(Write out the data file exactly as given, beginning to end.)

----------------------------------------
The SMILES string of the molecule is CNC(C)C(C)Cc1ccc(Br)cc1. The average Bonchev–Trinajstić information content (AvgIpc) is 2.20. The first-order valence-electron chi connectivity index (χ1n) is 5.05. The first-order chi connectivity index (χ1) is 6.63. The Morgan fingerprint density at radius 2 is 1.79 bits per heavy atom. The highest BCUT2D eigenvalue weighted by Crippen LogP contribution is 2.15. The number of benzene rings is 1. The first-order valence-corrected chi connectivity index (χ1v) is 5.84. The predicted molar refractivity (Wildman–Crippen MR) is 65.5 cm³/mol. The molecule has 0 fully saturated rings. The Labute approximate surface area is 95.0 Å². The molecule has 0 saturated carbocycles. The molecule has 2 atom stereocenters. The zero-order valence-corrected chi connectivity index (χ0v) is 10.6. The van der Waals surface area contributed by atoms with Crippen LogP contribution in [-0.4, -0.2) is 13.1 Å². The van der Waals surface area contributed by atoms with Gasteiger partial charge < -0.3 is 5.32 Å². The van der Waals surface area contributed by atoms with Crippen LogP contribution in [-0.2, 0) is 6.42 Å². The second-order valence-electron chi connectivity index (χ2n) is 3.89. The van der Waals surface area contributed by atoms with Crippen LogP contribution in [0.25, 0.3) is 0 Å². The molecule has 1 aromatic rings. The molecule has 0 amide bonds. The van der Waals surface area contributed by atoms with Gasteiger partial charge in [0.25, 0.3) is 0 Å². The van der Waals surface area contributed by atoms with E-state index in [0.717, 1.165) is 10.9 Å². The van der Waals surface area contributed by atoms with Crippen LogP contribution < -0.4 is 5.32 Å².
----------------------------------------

The SMILES string of the molecule is CNC(C)C(C)Cc1ccc(Br)cc1. The average Bonchev–Trinajstić information content (AvgIpc) is 2.20. The first-order valence-electron chi connectivity index (χ1n) is 5.05. The first-order chi connectivity index (χ1) is 6.63. The Morgan fingerprint density at radius 2 is 1.79 bits per heavy atom. The highest BCUT2D eigenvalue weighted by Crippen LogP contribution is 2.15. The number of benzene rings is 1. The first-order valence-corrected chi connectivity index (χ1v) is 5.84. The predicted molar refractivity (Wildman–Crippen MR) is 65.5 cm³/mol. The molecule has 0 fully saturated rings. The Labute approximate surface area is 95.0 Å². The molecule has 0 saturated carbocycles. The molecule has 2 atom stereocenters. The zero-order valence-corrected chi connectivity index (χ0v) is 10.6. The van der Waals surface area contributed by atoms with Crippen LogP contribution in [-0.4, -0.2) is 13.1 Å². The van der Waals surface area contributed by atoms with Gasteiger partial charge < -0.3 is 5.32 Å². The van der Waals surface area contributed by atoms with Crippen LogP contribution in [-0.2, 0) is 6.42 Å². The second-order valence-electron chi connectivity index (χ2n) is 3.89. The van der Waals surface area contributed by atoms with Crippen LogP contribution in [0.25, 0.3) is 0 Å². The molecule has 1 aromatic rings. The molecule has 0 amide bonds. The van der Waals surface area contributed by atoms with Gasteiger partial charge in [0.25, 0.3) is 0 Å². The van der Waals surface area contributed by atoms with E-state index in [0.717, 1.165) is 10.9 Å². The van der Waals surface area contributed by atoms with Crippen LogP contribution < -0.4 is 5.32 Å².